How to Fulfill the Promise of Medi-Cal

Three Ways to Make Medi-Cal Healthier for All

Entrance of the new Department of Health Care Services building in Sacramento, CA

For California to live up to its social and economic potential, everyone must have the opportunity to live in good health and contribute. That’s why one of the most important steps California can take to build a better future is to improve the effectiveness of the Medi-Cal program.Focus on CalAIM

Medi-Cal, the Medicaid health insurance program for Californians with low incomes, covers one-third of the state population, but that doesn’t even begin to explain its profound impact. It provides necessary care to 40% of the state’s children, covers half of Californians with disabilities, and is a lifeline for more than one million seniors. It provides economic security to one in five workers. It’s the cornerstone of California’s mental health care system, our biggest asset in treating drug and alcohol addiction, and an important partner addressing homelessness.

A Unique Opportunity to Shape Medi-Cal’s Future

A program so pivotal to the state’s future has to be dynamic. Over the past several years, by testing new approaches to care and monitoring the program’s performance, state officials have learned a great detail about Medi-Cal’s strengths and shortcomings and how to address them. Many of the lessons are reflected in a bold and ambitious initiative by the California Department of Health Care Services (DHCS):  CalAIM — California Advancing and Innovating Medi-Cal.

The goal of CalAIM is “to address many of the complex challenges facing California’s most vulnerable residents, such as homelessness, insufficient behavioral health care access, children with complex medical conditions, the growing number of justice-involved populations who have significant clinical needs, and the growing aging population.” To achieve these improvements for vulnerable residents, DHCS proposes a strategy that relies both on “Enhanced Care Management” for individual Medi-Cal enrollees with complex needs and on Medi-Cal managed care plans expanding their use of population health management.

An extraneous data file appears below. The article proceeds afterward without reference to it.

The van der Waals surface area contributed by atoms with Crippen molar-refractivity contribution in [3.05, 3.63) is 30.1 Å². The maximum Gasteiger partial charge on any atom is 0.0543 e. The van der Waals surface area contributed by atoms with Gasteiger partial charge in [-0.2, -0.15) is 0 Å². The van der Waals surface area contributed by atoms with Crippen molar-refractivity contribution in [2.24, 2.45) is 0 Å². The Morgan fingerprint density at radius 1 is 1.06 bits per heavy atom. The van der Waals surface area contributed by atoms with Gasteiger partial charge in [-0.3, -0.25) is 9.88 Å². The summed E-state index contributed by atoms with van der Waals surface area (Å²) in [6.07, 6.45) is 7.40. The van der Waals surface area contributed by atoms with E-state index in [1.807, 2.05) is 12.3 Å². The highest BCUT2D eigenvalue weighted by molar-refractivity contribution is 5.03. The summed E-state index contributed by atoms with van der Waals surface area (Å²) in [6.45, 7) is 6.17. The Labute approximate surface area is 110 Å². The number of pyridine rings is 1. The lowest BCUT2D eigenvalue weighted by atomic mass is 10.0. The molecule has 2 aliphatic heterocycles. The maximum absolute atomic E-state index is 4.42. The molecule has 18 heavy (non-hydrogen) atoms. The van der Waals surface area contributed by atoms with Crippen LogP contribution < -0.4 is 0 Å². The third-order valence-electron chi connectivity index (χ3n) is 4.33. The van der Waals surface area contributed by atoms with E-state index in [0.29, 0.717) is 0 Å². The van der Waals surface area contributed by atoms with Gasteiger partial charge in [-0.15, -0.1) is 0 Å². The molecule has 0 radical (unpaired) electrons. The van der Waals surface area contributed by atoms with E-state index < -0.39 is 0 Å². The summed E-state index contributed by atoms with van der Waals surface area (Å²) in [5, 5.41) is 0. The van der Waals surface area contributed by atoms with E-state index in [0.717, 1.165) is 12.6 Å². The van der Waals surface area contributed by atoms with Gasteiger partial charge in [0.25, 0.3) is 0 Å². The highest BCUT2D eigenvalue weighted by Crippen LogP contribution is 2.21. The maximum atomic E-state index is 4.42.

If fully realized, these approaches would represent major, necessary improvements to the way California cares for the people with the greatest health needs. There are three structural reforms that would dramatically increase the likelihood of success of these approaches:

1. Create strong financial incentives for health plans to invest in improvement.

Consider a scenario where a Medi-Cal managed care plan launches a program to provide housing supports and meal services to frail plan members, and as a result successfully reduces admissions to long-term care facilities. That investment in services not otherwise covered by Medi-Cal would have the effect of improving access and quality and lowering the cost of care. But under current rules, such savings would be subtracted from the amount that the health plan receives from the state in subsequent years, leaving the plan with less money — and a strong disincentive — to make improvements that we all want to see.

In its initial CalAIM draft, DHCS proposes creating a series of new incentives that aim to share both savings and risks for managed care plans as they take on new commitments to improve care. That’s a positive sign. In an ideal world, Medi-Cal would create financial carrots and sticks that hold plans accountable for improving the quality of care and health outcomes. If health plans are willing to make large-scale investments that lower costs while improving quality and access, DHCS should allow those plans to share in the savings. You can read about the kind of improvements managed care plans could make and sustain if they had the right incentives.